The introduction of additional constraints clearly improves the identification of the optimal variables. For all models, optimal yaw angles represent a more interpretable and practical solution. Overall, a similar performance is achieved with the two different constrained approaches, C1 and C1

Table

Comparison of the farm power improvements for a single Horns Rev wind farm optimisation between nominal, C1, and C1

Comparison of the Horns Rev wind farm objective function statistics between the nominal, C1, and C1

Comparison of the Horns Rev wind farm optimal yaw setting statistics between nominal, C1, and C1

Figure

Figure

The presented results indicate that the simple strategy proposed for SLSQP sensitivity mitigation is effective for this realistic and complex wake steering optimisation problem. The enforcement of constraints successfully decreases the impact of initial conditions in terms of both the objective function and the optimal decision variables while achieving generally higher farm power improvements and more consistent optimal yaw settings. We note, finally, that the constrained gradient-based approach can simply be adapted to misaligned wind directions. This can be achieved by permuting the turbine labelling to create columns aligned with the incoming wind direction. Either constraint C1 or constraint C1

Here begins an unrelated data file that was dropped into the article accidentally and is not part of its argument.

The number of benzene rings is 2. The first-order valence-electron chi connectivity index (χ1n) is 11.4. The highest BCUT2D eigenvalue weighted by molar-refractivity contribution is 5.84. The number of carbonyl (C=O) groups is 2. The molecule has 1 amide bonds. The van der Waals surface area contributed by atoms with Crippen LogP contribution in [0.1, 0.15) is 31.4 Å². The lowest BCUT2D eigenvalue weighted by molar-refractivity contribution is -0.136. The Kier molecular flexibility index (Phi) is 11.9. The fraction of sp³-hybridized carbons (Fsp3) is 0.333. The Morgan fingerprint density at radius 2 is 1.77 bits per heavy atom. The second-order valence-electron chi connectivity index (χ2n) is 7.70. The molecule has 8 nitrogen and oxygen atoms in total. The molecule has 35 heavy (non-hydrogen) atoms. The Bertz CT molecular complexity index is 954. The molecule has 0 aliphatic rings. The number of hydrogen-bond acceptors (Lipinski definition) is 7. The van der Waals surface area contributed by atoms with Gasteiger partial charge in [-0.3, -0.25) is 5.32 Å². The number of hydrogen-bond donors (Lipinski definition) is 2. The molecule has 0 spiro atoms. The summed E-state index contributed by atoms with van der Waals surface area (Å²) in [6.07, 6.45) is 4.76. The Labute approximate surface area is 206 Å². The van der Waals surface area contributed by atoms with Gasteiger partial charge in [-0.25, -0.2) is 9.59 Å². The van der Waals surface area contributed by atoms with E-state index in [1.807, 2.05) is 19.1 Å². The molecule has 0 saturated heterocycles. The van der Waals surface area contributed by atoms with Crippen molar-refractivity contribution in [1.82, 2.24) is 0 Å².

A detailed investigation of the sensitivity of wake steering optimisation for increased power output of wind farms was carried out in this study. Sensitivity to the choice of analytical wake models, the optimisation algorithm, and different operating conditions